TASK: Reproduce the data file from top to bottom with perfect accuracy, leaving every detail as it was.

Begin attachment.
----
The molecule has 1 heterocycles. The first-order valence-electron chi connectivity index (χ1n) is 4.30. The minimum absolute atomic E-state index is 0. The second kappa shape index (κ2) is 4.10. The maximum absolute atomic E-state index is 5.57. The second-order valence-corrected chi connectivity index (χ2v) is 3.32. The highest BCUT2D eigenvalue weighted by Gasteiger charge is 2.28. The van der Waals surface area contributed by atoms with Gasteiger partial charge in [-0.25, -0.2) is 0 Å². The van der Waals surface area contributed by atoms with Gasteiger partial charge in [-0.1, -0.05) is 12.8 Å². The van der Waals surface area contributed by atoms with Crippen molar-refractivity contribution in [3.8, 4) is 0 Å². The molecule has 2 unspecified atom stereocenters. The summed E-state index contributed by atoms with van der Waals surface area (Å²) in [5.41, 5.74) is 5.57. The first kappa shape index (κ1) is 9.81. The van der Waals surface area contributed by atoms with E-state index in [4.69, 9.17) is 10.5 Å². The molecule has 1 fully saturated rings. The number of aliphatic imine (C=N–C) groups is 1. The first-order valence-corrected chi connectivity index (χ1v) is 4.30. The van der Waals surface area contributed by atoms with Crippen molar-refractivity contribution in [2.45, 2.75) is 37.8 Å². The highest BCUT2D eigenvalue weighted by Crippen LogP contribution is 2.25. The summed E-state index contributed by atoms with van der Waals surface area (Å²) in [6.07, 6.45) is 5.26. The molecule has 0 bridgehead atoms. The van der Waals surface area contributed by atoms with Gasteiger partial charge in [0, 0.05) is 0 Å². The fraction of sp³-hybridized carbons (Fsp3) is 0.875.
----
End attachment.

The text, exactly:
The molecule has 1 heterocycles. The first-order valence-electron chi connectivity index (χ1n) is 4.30. The minimum absolute atomic E-state index is 0. The second kappa shape index (κ2) is 4.10. The maximum absolute atomic E-state index is 5.57. The second-order valence-corrected chi connectivity index (χ2v) is 3.32. The highest BCUT2D eigenvalue weighted by Gasteiger charge is 2.28. The van der Waals surface area contributed by atoms with Gasteiger partial charge in [-0.25, -0.2) is 0 Å². The van der Waals surface area contributed by atoms with Gasteiger partial charge in [-0.1, -0.05) is 12.8 Å². The van der Waals surface area contributed by atoms with Crippen molar-refractivity contribution in [3.8, 4) is 0 Å². The molecule has 2 unspecified atom stereocenters. The summed E-state index contributed by atoms with van der Waals surface area (Å²) in [5.41, 5.74) is 5.57. The first kappa shape index (κ1) is 9.81. The van der Waals surface area contributed by atoms with E-state index in [4.69, 9.17) is 10.5 Å². The molecule has 1 fully saturated rings. The number of aliphatic imine (C=N–C) groups is 1. The first-order valence-corrected chi connectivity index (χ1v) is 4.30. The van der Waals surface area contributed by atoms with Crippen molar-refractivity contribution in [2.45, 2.75) is 37.8 Å². The highest BCUT2D eigenvalue weighted by Crippen LogP contribution is 2.25. The summed E-state index contributed by atoms with van der Waals surface area (Å²) in [6.07, 6.45) is 5.26. The molecule has 0 bridgehead atoms. The van der Waals surface area contributed by atoms with Gasteiger partial charge in [0, 0.05) is 0 Å². The fraction of sp³-hybridized carbons (Fsp3) is 0.875.